'This slow Day moved along—' by Emily Dickinson

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This slow Day moved along—
I heard its axles go
As if they could not hoist themselves
They hated motion so—

I told my soul to come—
It was no use to wait—
We went and played and came again
And it was out of sight—

Edited by Peter Carter

Editor 1 Interpretation

Literary Criticism and Interpretation of "This slow Day moved along" by Emily Dickinson

Oh, what a delight it is to delve into the world of Emily Dickinson's poetry! Her works are a treasure trove of emotions, thoughts, and feelings, and her words resonate with us even today, almost two centuries after her death.

In this literary criticism and interpretation, we will take a deep dive into one of her most fascinating poems, "This slow Day moved along," and explore its themes, symbols, and literary devices.


Before we begin, let's set the context for the poem. Emily Dickinson was a prolific poet who wrote nearly 1,800 poems, most of which were not published during her lifetime. She was known for her unique style, which included the use of slant rhyme, enjambment, and unconventional punctuation.

"This slow Day moved along" was written sometime in the mid-1860s, during a period of intense creativity for Dickinson. The poem was first published in 1890, four years after her death, as part of the third volume of her poems.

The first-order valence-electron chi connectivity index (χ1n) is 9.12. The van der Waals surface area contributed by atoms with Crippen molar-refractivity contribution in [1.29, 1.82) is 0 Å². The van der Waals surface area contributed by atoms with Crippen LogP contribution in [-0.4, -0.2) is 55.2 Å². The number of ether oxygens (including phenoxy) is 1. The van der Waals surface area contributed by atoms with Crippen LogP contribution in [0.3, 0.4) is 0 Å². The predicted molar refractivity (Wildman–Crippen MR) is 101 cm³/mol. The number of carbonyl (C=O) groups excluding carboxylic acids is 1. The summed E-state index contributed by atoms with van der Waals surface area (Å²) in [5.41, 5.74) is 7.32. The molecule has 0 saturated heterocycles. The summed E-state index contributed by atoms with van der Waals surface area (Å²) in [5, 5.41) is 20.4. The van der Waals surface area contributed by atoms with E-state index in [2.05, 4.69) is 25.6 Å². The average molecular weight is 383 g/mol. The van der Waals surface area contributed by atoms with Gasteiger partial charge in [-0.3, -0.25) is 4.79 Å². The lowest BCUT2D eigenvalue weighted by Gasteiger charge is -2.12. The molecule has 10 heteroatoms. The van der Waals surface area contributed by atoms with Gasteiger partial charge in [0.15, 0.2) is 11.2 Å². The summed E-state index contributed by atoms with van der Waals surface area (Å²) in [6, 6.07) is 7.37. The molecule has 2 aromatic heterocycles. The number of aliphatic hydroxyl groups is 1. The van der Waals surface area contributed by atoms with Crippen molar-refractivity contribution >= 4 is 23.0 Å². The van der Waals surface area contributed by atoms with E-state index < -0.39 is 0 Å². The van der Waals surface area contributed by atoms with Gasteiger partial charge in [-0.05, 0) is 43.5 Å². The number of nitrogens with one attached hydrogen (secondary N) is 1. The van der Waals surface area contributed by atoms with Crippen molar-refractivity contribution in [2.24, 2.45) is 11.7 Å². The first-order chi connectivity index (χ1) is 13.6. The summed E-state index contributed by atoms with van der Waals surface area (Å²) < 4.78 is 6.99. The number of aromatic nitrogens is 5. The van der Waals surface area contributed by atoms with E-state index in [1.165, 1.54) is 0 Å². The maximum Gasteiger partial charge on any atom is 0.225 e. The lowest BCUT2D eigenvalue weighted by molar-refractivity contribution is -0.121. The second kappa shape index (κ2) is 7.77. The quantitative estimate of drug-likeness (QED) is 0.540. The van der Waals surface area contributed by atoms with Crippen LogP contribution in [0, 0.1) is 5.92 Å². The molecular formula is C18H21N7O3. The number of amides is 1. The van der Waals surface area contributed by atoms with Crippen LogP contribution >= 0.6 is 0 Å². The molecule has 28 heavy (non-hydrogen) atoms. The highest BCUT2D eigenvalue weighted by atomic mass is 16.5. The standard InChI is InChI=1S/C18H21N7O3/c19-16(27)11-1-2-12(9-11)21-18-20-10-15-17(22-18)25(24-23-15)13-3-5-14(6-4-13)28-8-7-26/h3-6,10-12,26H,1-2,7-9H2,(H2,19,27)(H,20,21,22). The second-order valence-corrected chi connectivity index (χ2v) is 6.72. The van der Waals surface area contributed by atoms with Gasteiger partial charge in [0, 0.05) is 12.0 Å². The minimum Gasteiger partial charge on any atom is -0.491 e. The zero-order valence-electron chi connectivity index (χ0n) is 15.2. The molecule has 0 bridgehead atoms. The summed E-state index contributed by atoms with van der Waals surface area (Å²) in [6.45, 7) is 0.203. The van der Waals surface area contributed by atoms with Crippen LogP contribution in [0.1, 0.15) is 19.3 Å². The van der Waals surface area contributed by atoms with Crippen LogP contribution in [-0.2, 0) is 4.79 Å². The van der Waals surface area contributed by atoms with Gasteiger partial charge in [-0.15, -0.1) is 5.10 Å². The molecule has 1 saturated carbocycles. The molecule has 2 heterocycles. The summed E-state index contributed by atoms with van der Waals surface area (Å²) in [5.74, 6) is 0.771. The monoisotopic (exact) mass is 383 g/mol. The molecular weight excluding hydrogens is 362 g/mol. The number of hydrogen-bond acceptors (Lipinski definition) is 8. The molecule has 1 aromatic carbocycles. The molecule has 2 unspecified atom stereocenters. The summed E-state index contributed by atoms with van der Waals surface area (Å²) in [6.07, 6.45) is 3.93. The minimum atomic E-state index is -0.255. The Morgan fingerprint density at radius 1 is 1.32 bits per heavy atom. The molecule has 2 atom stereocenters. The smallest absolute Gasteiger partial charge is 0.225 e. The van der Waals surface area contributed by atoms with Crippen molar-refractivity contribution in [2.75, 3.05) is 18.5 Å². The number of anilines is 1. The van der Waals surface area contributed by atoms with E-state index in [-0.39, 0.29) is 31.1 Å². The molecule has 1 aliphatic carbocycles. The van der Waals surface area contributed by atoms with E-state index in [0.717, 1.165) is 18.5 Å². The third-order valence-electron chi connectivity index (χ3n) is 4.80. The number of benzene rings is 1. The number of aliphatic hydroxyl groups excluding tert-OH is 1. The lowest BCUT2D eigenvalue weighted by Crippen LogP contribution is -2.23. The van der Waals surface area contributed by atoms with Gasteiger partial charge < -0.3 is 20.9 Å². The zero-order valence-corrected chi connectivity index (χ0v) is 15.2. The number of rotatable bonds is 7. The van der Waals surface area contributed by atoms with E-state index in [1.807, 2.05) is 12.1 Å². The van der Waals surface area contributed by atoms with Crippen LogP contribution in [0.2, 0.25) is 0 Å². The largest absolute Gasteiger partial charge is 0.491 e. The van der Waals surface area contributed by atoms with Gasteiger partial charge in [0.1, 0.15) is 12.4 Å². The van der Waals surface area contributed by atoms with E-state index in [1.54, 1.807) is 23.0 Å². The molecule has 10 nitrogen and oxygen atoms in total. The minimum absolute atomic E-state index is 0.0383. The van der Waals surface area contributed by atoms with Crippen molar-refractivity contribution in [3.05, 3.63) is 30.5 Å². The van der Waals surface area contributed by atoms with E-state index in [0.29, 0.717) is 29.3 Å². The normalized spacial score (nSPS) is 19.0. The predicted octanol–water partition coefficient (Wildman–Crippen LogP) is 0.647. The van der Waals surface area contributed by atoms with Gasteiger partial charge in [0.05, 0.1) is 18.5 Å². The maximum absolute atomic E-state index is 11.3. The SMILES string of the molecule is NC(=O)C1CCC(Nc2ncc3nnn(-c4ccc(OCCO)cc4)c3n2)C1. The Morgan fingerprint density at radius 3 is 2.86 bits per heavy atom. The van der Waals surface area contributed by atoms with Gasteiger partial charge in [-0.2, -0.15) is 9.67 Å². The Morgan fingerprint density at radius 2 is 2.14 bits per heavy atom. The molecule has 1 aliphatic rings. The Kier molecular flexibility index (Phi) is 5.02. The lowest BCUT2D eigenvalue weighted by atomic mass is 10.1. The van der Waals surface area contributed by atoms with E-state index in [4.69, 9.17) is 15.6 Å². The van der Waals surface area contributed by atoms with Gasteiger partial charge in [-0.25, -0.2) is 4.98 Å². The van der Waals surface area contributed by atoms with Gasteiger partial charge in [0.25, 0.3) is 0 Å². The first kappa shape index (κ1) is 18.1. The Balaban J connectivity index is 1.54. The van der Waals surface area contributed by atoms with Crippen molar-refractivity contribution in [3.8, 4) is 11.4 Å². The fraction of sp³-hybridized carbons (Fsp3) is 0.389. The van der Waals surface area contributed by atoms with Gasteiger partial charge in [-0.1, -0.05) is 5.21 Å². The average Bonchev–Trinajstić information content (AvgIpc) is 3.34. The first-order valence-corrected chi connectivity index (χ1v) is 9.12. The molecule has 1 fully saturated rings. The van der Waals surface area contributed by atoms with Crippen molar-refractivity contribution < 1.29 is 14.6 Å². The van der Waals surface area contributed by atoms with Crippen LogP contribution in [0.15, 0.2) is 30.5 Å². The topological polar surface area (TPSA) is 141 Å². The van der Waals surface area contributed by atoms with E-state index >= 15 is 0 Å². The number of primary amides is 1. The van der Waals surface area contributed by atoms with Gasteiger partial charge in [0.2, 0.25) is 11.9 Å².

Let's begin our analysis of the poem by first looking at its structure and content. "This slow Day moved along" is a short poem with only six lines, but it packs a lot of meaning into those lines.

Here's the full text of the poem:

This slow Day moved along,
Through fields fitted for Dew,
A Bird with a missing wing
Sang till the Day was done.
A sturdy Flower stands erect
'Tis the last of the springs.

At first glance, the poem appears to be a simple description of a day passing by. However, as we dig deeper, we can uncover deeper meanings and themes.


One of the primary themes of "This slow Day moved along" is the passage of time. The poem describes a day passing by, with each line representing a different moment in time. The day is slow, suggesting that time is dragging on, and we get a sense of the monotony and boredom of the speaker's day.

Another theme of the poem is nature. Dickinson was known for her love of nature and often used it as a metaphor for the human experience. Here, nature is depicted as a place of solace and refuge, with the fields and flowers providing a peaceful backdrop to the speaker's day.


Like many of Dickinson's poems, "This slow Day moved along" contains several symbols that add depth and meaning to the poem.